11th November 2020
UK government still hasn’t produced a lorry drivers’ guide
The British Brexit debate, and the aftermath of Trump’s election, are bringing out widely contrasting views of China as a business partner. Some are hopelessly naive.
One of the best arguments for Britain leaving the EU, on the face of it, was the prospect of Britain’s being better able to negotiate favourable trade terms with fast-growing nations outside Europe, which the EU appeared half-hearted about. Top of the list of countries Britain “ought”, according to Brexit supporters, to have deals with are China, India and the US.
The argument’s not completely straightforward: Britain has never been particularly keen on a free trade deal with China, because few British diplomats or businesses believe free trade is possible with China: the Chinese state interferes with so many things, any trade deal is liable to be terrifyingly unbalanced in China’s favour. Switzerland, for example, has what’s claimed to be a free trade deal with China – but since it was signed in 2013, British trade with China has grown faster than Swiss trade. Bizarrely, the phasing of the Swiss-China deal means Chinese exporters got free access to Switzerland almost immediately, while Swiss exporters will have to wait up to 15 years. And the deal doesn’t include cars or financial services – two things Britain is particularly keen to sell more of to China.
For most of the past decade, Britain’s preferred to go very gently with China, using its alliances with the US and EU to offer China incentives to free its market up, and to look for a free trade deal once convinced it saw signs of progress. Similar thinking about Vietnam meant the recently agreed EU-Vietnam FTA allows full duty-free access for Vietnamese textiles and clothes only seven years after the deal starts to be implemented – and only if Vietnam carries out market reforms. Shortly before the Brexit vote, Britain began to warm towards faster deals with China, as the then Chancellor of the Exchequer began to believe attracting Chinese investment mattered more than ensuring British businesses could trade without restrictions.
Now Britain’s recently warmer relationship didn’t go down well with British voters. Canvassing to remain in the EU this year, I was frequently accused by many on both sides of naivety: all this free trade, people told me, risked giving China unrestricted access to our market while getting no meaningful access in return. Free trade with China would probably be highly unpopular with most of the British electorate.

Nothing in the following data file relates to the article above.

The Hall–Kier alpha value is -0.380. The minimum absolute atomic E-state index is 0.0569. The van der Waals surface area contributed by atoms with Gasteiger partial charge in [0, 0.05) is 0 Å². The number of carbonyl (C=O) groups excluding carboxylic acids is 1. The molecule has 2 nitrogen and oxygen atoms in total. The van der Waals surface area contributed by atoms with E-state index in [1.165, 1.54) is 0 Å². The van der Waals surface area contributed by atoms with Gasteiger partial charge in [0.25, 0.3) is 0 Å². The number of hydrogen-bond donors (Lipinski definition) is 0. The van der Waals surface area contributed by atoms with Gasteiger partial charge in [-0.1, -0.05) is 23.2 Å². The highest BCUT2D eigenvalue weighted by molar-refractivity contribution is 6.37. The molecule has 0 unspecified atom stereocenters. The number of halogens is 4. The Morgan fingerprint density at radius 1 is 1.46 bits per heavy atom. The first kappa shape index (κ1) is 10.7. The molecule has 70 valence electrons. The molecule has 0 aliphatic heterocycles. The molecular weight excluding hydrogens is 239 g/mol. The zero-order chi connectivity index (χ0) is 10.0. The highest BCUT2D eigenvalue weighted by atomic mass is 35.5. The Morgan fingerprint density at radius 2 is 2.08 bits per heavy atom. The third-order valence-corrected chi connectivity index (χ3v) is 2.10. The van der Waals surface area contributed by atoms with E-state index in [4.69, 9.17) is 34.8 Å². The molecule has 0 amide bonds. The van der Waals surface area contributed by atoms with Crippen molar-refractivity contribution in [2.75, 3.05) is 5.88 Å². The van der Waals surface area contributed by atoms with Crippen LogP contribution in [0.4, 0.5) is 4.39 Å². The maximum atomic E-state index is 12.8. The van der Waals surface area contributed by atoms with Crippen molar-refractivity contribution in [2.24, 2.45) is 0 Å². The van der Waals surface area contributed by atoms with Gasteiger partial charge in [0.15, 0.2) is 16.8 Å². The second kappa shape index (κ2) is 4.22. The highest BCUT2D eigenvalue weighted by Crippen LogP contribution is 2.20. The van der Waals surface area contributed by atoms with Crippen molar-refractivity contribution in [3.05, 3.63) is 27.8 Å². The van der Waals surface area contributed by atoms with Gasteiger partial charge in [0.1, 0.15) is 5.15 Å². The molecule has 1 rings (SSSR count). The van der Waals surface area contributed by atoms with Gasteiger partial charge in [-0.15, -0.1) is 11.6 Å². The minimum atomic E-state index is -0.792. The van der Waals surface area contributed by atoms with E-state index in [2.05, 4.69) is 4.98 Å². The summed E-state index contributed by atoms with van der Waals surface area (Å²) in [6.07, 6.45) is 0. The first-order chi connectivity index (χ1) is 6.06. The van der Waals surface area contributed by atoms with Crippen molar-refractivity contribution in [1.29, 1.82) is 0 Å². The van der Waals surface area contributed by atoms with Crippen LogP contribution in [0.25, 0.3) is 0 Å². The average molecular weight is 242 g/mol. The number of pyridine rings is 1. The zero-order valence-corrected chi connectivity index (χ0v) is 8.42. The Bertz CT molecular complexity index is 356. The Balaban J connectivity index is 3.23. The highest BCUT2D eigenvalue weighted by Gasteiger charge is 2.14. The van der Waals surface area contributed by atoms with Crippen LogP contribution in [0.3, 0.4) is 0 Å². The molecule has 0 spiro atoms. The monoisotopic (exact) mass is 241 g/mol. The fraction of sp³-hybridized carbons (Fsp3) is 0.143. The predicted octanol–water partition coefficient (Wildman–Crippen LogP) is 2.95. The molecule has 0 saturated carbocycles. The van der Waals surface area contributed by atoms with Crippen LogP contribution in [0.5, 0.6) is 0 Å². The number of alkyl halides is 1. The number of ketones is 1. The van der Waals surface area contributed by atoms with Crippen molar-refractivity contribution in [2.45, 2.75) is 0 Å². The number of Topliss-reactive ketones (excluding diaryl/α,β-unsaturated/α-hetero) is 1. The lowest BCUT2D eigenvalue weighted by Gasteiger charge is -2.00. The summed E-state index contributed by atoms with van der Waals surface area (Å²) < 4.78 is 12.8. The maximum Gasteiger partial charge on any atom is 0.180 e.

This doesn’t matter to many Brexit fans though. At an industry meeting yesterday, I was told solemnly by one of them that Britain would have no difficulty at all negotiating a deal with China that overcame all China’s institutional hostility, and wouldn’t need Britain to concede any duty-free access to Chinese exporters.
Cobblers, in my view. None of the deals China has negotiated so far – with Australia, India, Korea, the ASEAN countries, Switzerland or anyone else – does anything of the sort.
Clearly, US voters aren’t happy with China. And on November 16, the US Congress published an extraordinarily gloomy assessment – originally written on October 9 – of its views about China’s real interest in greater foreign trade.
No-one doubts China’s sincerity about wanting to export more. Its governments’s interest in buying anything from foreigners isn’t very clear to the Congress researchers, though. They found that China:
“It has become all too apparent,” the report states, “that the CCP [Chinese Communist Party] has no intention of opening up what it considers key sectors of its economy to significant U.S. or foreign competition and control.”
The commission describes America’s relationship with China as strained based on China’s “ongoing failure to uphold its World Trade Organization commitments, ineffective efforts to cut industrial overcapacity, and unfair treatment of US companies.”
American companies are finding it increasingly difficult to operate in China, the report notes, citing unclear laws and inconsistent regulatory enforcement, policies that favour domestic competitors, and industrial overcapacity. According to the American Chamber of Commerce in China’s 2016 Business Climate Survey, more than three-quarters of surveyed US companies reported that they felt foreign businesses are less welcome in China than in years past.
The report concludes that China’s leaders appear to “have decided the time has come for China to leave behind its long-held strategy, espoused by Deng Xiaoping, of ‘hide your strength, bide your time.’” Instead, it believes, “China is showing itself to the world now, and the outcome is not what many had hoped for 15 years ago when the country was welcomed into the WTO and the global economic system.
This all seems to add up to a trade offer many countries will find remarkably easy to refuse.
Is this just British parochialism?
This affects more than the British debate about Brexit.
With the Trump-induced collapse of the Trans Pacific Partnership, China’s politicians are reportedly keen to seize the initiative for controlling trade rules in the Asia-Pacific region. At present it is unclear what its timescalese are or what precisely this means:
It is unclear whether China really does see RCEP and the FTAAP as real trading partnerships, or just meaningless treaties designed to embarrass the US. But Chiona clearly sees some mileage in using Trump’s victory to humiliate the US locally.